Completed in 1833, La Grange Terrace was quite a large and lavish address, boasting nine residences (today’s Colonnade Row contains only four of these original houses) that attracted notable members of high society—a relation of Washington Irving, the father-in-law of President John Tyler, even Astor’s own grandson. They were among the toasts of the town, hosting dinner parties in their twenty-six-room(!) mansions, and enjoying such state-of-the-art luxuries as central heating and indoor plumbing.

Some residents of La Grange Terrace were home on the evening of May 10, 1849, the night that all hell broke loose.

Inside the Astor Place Opera House for the Ball of the New York Fire Department (Courtesy NYPL)

Located just up the block between Astor Place and 8th Street, the Astor Place Opera House had opened two years before as a place for the city’s elite to gather, flaunt their good fortune, and take in an evening of (often imported) culture. Indeed, this was the case on the night of May 10, when they gathered to witness a highly antici- pated performance of Macbeth, starring William Charles Macready, England’s most famous tragedian.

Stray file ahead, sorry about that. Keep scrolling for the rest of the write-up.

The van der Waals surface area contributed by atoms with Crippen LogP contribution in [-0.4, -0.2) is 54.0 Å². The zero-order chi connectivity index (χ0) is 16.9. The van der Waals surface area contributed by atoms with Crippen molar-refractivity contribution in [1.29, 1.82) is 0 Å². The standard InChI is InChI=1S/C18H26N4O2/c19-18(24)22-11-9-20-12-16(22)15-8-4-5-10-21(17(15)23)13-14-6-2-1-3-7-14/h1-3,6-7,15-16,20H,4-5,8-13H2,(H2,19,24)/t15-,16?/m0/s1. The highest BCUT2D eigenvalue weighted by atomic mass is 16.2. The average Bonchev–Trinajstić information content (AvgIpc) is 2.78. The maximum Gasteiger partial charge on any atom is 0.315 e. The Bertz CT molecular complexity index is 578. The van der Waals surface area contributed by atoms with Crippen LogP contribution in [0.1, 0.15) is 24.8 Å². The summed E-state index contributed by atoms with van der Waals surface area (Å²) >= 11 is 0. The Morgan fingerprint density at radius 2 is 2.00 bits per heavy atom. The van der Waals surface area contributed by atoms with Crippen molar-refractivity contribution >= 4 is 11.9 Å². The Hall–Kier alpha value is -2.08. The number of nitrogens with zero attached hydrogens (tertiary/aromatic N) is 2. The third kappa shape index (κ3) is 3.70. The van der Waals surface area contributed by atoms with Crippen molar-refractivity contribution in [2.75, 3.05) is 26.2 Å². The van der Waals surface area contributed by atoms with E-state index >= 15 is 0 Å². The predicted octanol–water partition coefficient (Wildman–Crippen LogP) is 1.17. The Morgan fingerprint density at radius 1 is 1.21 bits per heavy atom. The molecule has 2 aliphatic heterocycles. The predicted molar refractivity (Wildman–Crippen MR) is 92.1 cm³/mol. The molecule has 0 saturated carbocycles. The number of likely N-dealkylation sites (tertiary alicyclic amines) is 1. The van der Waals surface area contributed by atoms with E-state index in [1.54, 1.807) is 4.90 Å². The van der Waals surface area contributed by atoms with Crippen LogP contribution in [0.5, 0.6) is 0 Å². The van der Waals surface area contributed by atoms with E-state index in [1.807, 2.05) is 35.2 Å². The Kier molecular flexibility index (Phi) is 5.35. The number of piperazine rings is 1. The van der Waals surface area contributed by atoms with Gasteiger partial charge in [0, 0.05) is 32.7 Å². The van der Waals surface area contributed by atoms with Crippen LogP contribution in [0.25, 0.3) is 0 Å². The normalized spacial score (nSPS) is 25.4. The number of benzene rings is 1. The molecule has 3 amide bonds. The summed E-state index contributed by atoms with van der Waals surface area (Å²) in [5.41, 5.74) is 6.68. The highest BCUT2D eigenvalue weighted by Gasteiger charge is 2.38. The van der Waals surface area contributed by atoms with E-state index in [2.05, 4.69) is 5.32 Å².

For years Macready had been engaged in high-profile thespian warfare with New York’s most celebrated hometown actor, Edwin Forrest, a charismatic star whose rugged, brawny performances endeared him to working-class audiences.

Below: William Macready in costume, painted by John Jackson

At first, the publicity surrounding their rivalry was a boon to both actors and to ticket sales wherever they performed. Both Macready and Forrest toured the United States in separate productions, many times visiting cities just days apart from each other. Audiences would attend both shows and argue for days about the superiority of one performance over the other.

Soon, however, it seemed these boisterous theatrical arguments were about something larger than the delivery of a Shakespearean soliloquy. Tensions were simmering about something deeper than any actor or performance, but rather that which they represented.